Have Errol Morris and Chris Choy ever met? Their personal and cinematic styles are so extraordinarily different, it is almost hard to imagine; and yet they both made ground-breaking, innovative courtroom documentaries ca. 1988, which profoundly contributed to the revitalization of documentary practice in the United States: Chris’s Who Killed Vincent Chin? (1987, with Renee Tajima-Peña) and Errol’s The Thin Blue Line (1988). Both films are audacious, inspirational and ultimately complementary. On an obvious level, everyone agrees that Ronald Ebens killed Vincent Chin: there were numerous eyewitnesses and Ebens himself confessed. For that crime, he received nothing more than probation. If the immediate answer to the film’s title is obvious, a search for deeper answers is far more troubling. In contrast, Randall Adams was convicted of murdering a police officer and faced death until The Thin Blue Line effectively proved that Adams was innocent and identified the actual killer. Yin and Yang. I wrote about both these films in an essay: “Film Truth, Documentary and the Law: Justice at the Margins,” University of San Francisco Law Review 30:4 (Summer 1996), 963-984. (At present it seems to be available on line here.)
I can’t take any credit for this, but a mere eight days separated their recent visits to Yale. Chris showed her documentary Sa-I-Gu (1993) about the experience of Korean women (mostly small business owners) during the 1992 Los Angeles Riots/Rebellion that was sparked by the Rodney King trial–-and excerpts of forthcoming effort that re-examines that upheaval some 20 years later. Sa-I-Gu shares a recurrent theme with her other documentaries: Asian Americans have to stop acting like a model minority and stand up for their rights! For his presentation at the Art School, Errol returned to The Thin Blue Line and the noir films of the 1940s and early 1950s that inspired him.
One thing for sure. Until very recently I avoided those posed portraits of eager scholar and famous filmmaker. They have always seemed slightly tacky. I’ve known both Errol and Chris for more than 20 years but never requested a photo op from either one. Obviously, that has just changed. The public diary, narcissistic ruminations and inevitable self-promotion of this website is certainly one explanation. But it also has something to do with the rapid passage of time and being ready to document at least one instance in our associations. So somewhat shamelessly here they are–along with the posters for Chris and Errol’s visits:
As readers of my website know, I have been working on a documentary: Errol Morris: A Lightning Sketch (2013). It’s been shown as a work in progress at several universities and even a few odd classes largely devoted to documentary. It all came about because my own failed efforts to get Errol down to Yale. Fate had something else in mind: a backdoor documentary. Carina Tautu and I went up to his Cambridge offices to record a conversation with Errol and bring it back down to show at a festival of his films, which I programmed. The rest, as they say, is history–or friendly persistence on my side and a certain graciousness on Errol’s. Since our visit, he has made two appearance on the Yale campus– under someone else’s auspices. Once again this has all been to the good. I haven’t had to worry about hosting and both times showed up at his events with video camera in hand. My goal has simply been to have some kind of lasting record of his speculations on cinema and the nature of our universe. In fact, Errol asked his hosts at the Art School if someone could record his conversation as he was walking into the “pool.” So I quickly solved that problem. I could easily begin to see this as one of my responsibilities.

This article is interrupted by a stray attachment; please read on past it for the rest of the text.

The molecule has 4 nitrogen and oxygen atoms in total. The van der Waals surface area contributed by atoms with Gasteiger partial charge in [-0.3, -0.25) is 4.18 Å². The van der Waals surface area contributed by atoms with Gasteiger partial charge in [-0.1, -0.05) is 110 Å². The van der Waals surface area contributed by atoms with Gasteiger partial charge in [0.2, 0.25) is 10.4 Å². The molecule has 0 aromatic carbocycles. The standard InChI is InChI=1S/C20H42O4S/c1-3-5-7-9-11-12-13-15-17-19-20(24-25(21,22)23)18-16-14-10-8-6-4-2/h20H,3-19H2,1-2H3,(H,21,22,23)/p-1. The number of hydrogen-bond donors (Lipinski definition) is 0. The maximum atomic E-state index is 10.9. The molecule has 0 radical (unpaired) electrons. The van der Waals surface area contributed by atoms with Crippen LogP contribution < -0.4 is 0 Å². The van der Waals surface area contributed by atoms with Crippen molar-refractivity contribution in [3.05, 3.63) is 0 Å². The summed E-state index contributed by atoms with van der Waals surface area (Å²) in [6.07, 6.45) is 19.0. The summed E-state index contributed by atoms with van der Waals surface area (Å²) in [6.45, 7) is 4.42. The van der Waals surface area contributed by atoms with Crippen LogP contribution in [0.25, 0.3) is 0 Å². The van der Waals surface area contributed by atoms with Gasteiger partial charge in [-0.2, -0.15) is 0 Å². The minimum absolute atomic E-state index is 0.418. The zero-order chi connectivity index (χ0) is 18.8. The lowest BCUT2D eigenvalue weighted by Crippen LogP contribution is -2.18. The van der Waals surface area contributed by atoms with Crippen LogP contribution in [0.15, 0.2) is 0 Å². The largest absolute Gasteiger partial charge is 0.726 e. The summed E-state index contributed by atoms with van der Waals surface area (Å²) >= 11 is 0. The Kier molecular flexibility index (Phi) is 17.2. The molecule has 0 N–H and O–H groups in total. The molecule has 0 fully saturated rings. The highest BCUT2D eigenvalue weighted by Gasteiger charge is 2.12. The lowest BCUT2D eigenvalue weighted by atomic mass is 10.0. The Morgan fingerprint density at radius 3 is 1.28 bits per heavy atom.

Among the various high points of his talk, Errol shared his “Fuck You Theory of Art” with the MFA art students, where he had a ready audience. In a way, many of the filmmakers that have fascinated me practice this in some shape or form. Chaplin–for sure. Oscar Micheaux–certainly. No filmmaker has ever made a film that said “Fuck You” to his star more than Micheaux did to Paul Robeson in Body and Soul (1925). And in a different way, much could be said about Ernst Lubitsch and Lady Windermere’s Fan, released in the same month. On this particular occasion, Morris focused on Johann Sebastian Bach’s The Passion of our Lord Jesus Christ according to the Evangelist Matthew. EM sees himself as being in this tradition: certainly it is crucial for understanding many of his individual films as well as his body of work as a whole. One should emphasize perhaps that the other side of this “Fuck You” approach is incredible rigor and discipline.
Well if Errol will let me, I will post that section of his talk sometime in the future.